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House of Sand and Fog Paperback – March 31, 2011
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This month's Book With Buzz: "Little Fires Everywhere" by Celeste Ng
From the bestselling author of Everything I Never Told You, a riveting novel that traces the intertwined fates of the picture - perfect Richardson family and the enigmatic mother and daughter who upend their lives. See more
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Oprah Book Club® Selection, November 2000: Andre Dubus III wastes no time in capturing the dark side of the immigrant experience in America at the end of the 20th century. House of Sand and Fog opens with a highway crew composed of several nationalities picking up litter on a hot California summer day. Massoud Amir Behrani, a former colonel in the Iranian military under the Shah, reflects on his job-search efforts since arriving in the U.S. four years before: "I have spent hundreds of dollars copying my credentials; I have worn my French suits and my Italian shoes to hand-deliver my qualifications; I have waited and then called back after the correct waiting time; but there is nothing." The father of two, Behrani has spent most of the money he brought with him from Iran on an apartment and furnishings that are too expensive, desperately trying to keep up appearances in order to enhance his daughter's chances of making a good marriage. Now the daughter is married, and on impulse he sinks his remaining funds into a house he buys at auction, thus unwittingly putting himself and his family on a trajectory to disaster. The house, it seems, once belonged to Kathy Nicolo, a self-destructive alcoholic who wants it back. What starts out as a legal tussle soon escalates into a personal confrontation--with dire results.
Dubus tells his tragic tale from the viewpoints of the two main adversaries, Behrani and Kathy. To both of them, the house represents something more than just a place to live. For the colonel, it is a foot in the door of the American dream; for Kathy, a reminder of a kinder, gentler past. In prose that is simple yet evocative, House of Sand and Fog builds to its inevitable denouement, one that is painfully dark but unfailingly honest. --Alix Wilber --This text refers to an out of print or unavailable edition of this title.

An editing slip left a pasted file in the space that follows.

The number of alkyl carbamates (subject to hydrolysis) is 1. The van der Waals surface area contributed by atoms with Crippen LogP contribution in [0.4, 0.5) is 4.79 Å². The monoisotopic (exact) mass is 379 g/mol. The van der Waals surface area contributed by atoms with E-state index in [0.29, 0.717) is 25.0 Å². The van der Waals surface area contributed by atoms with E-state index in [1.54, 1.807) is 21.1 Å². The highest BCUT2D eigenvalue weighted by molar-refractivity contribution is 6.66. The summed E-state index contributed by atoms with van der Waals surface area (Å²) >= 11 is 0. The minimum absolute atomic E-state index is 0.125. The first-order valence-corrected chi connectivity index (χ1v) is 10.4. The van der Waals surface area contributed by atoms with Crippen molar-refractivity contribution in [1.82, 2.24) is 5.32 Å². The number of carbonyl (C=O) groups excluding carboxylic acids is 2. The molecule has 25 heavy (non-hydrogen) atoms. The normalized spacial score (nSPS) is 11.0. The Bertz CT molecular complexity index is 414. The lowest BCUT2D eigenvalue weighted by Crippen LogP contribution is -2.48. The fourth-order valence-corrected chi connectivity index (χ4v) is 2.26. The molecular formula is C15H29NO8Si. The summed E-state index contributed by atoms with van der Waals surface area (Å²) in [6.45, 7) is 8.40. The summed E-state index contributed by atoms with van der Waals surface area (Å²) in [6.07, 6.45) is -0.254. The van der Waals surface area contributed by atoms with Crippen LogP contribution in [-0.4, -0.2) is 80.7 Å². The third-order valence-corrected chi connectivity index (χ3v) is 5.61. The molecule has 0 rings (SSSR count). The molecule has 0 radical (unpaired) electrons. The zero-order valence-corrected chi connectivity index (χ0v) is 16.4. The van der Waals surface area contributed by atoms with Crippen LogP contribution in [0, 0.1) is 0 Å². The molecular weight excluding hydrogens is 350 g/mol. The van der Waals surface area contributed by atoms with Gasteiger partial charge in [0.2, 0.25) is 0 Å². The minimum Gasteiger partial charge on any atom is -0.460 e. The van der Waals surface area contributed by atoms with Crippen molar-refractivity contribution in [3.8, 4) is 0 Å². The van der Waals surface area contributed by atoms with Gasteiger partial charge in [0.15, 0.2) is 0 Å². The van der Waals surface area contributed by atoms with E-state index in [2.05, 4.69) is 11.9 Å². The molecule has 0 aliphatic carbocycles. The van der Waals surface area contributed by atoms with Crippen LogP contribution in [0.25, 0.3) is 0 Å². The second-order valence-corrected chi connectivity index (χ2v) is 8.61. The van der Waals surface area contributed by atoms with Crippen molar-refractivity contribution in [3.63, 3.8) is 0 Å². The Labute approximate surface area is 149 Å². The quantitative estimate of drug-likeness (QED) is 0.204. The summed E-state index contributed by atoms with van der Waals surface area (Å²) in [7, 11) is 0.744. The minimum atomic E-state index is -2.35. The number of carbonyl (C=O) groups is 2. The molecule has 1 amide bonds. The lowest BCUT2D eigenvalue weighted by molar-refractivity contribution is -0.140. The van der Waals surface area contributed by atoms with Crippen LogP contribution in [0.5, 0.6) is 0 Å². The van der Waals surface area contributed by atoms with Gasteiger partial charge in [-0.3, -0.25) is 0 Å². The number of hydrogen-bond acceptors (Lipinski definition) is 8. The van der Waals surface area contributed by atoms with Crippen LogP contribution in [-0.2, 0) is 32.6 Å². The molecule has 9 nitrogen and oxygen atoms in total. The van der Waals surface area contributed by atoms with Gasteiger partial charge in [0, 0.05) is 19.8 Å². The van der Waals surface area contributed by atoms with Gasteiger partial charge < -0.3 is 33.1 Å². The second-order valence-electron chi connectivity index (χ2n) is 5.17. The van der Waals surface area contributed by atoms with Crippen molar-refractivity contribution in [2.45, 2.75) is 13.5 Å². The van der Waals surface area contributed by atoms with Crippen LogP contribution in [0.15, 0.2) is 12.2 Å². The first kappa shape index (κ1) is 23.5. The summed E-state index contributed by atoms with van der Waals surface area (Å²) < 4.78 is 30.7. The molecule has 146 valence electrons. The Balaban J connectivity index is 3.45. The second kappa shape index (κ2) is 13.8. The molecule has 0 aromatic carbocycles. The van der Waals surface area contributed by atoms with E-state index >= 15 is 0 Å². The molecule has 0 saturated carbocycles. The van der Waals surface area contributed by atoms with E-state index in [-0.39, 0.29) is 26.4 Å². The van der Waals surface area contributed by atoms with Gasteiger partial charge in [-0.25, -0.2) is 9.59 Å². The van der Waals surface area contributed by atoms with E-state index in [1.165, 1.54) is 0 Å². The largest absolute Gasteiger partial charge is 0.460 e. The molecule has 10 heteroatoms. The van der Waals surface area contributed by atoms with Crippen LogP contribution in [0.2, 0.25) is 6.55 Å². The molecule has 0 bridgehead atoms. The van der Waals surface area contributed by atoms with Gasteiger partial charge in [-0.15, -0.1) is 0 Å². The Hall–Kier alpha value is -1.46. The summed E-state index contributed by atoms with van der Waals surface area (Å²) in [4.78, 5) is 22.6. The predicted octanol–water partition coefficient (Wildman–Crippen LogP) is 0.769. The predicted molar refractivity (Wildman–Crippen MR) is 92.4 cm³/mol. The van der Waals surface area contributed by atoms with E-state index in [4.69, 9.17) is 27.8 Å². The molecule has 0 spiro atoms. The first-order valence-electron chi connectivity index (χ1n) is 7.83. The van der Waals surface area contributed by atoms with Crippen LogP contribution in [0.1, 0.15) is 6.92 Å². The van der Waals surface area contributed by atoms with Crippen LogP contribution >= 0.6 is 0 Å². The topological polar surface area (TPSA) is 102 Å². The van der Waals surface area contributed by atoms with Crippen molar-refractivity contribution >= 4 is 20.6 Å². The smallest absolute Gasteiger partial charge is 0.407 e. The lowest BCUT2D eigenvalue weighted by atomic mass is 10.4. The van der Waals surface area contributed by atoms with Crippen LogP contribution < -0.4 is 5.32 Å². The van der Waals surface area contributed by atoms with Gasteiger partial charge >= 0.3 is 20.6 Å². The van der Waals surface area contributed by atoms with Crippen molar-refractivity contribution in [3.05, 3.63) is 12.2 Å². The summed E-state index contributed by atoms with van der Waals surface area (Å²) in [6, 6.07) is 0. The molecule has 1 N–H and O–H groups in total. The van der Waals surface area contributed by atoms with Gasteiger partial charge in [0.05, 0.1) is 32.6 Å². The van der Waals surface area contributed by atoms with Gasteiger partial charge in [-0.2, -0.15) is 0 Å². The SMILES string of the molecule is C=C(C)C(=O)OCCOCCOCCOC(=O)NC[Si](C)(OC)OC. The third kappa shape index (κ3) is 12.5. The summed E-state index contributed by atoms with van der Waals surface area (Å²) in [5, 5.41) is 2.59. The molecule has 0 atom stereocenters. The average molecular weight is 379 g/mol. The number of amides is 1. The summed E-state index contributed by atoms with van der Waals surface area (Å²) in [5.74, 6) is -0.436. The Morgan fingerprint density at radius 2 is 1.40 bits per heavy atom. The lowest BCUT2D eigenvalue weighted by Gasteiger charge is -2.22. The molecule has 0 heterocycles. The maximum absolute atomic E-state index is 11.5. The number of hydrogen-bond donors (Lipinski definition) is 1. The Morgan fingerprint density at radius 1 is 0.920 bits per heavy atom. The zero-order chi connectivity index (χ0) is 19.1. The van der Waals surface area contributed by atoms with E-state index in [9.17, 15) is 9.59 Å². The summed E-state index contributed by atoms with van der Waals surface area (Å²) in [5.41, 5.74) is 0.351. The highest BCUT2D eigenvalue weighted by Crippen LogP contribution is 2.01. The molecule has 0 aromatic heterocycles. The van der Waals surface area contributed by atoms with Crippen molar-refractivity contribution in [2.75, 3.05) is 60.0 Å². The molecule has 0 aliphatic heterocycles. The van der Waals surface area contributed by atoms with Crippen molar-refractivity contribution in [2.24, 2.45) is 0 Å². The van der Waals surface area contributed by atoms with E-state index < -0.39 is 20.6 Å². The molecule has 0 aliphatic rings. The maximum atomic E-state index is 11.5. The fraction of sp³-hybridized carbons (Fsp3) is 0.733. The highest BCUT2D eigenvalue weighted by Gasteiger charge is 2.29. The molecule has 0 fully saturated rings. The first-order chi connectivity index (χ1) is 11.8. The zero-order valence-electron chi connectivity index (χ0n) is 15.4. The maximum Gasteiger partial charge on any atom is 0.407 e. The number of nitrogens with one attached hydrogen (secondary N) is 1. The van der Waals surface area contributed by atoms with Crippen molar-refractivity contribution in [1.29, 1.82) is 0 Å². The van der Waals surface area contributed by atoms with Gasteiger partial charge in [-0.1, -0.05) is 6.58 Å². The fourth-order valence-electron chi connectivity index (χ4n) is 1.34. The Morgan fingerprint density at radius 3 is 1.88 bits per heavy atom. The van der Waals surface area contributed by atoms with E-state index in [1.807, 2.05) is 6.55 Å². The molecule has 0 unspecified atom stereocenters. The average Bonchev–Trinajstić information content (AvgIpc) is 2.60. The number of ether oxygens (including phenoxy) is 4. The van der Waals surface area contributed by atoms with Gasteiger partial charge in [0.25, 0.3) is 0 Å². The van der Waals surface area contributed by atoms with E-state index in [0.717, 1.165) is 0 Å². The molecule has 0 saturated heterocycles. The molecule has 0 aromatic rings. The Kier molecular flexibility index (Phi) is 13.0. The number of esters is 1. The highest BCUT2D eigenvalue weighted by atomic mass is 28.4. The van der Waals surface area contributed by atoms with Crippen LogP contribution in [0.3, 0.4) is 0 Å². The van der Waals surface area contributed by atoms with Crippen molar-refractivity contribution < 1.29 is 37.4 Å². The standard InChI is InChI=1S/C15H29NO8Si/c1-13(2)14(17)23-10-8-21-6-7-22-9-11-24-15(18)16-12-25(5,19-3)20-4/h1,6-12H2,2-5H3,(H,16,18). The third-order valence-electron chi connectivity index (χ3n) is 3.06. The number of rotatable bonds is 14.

From Publishers Weekly
Dubus's chronicle of the American Dream gone awry is distinguished by his sympathetic delineation of lower-middle class life. --This text refers to an out of print or unavailable edition of this title.
Top customer reviews
For much of the book, the story is compelling. The two main characters, though not especially likeable, evoke the reader’s sympathy. After all, they were trying to improve their lot, taking the right steps and making reasonable choices, until a fluke of fate intervenes. The situation the author has created places them into a crucible that tests their character and reflects the human condition.
But great tragedies drive the lead characters inexorably toward their doom. Given their human flaws and the circumstance, they have no way out. As this book moves toward its conclusion, I found myself wondering if these characters would really take the steps needed to fall further, or if the author was expediently taking some short cuts to complete the story.
Though this story was well written throughout and presented a great premise, I felt the story a bit contrived despite the strong start, and therefore found the tragedy less compelling.
Kathy is forcibly moved out of her house and becomes involved with the sheriff's deputy, Lester, who served her eviction papers. All Kathy wants is her old life and her house back and all of her actions from this point on are directed toward that goal.
The stories of the Colonel and Kathy converge, with Dubus presenting both sides of this dilemma in a way that leaves the reader feeling that both parties are in the right in their desire for a decent life and a decent place to live. Unfortunately, both cannot win in the situation as it exists , and the plot moves toward disaster.
I found this book to be very well written--Dubus carefully reveals the characters' flaws as well as the flaws in the system without ever making a judgment. I found myself having very strong feelings about these characters, always a sign of good writing.
I would highly recommend this book, probably one of the most powerful novels I have ever read.
The premise of this story didn't seem interesting to me, but my teenage daughter was assigned the book in school and asked me to read it, too. I'm so glad she did! It's amazing how relatable the characters are. You can feel for both sides of the issue and get a "what would I do" feeling throughout the story. This is one that will stay with you.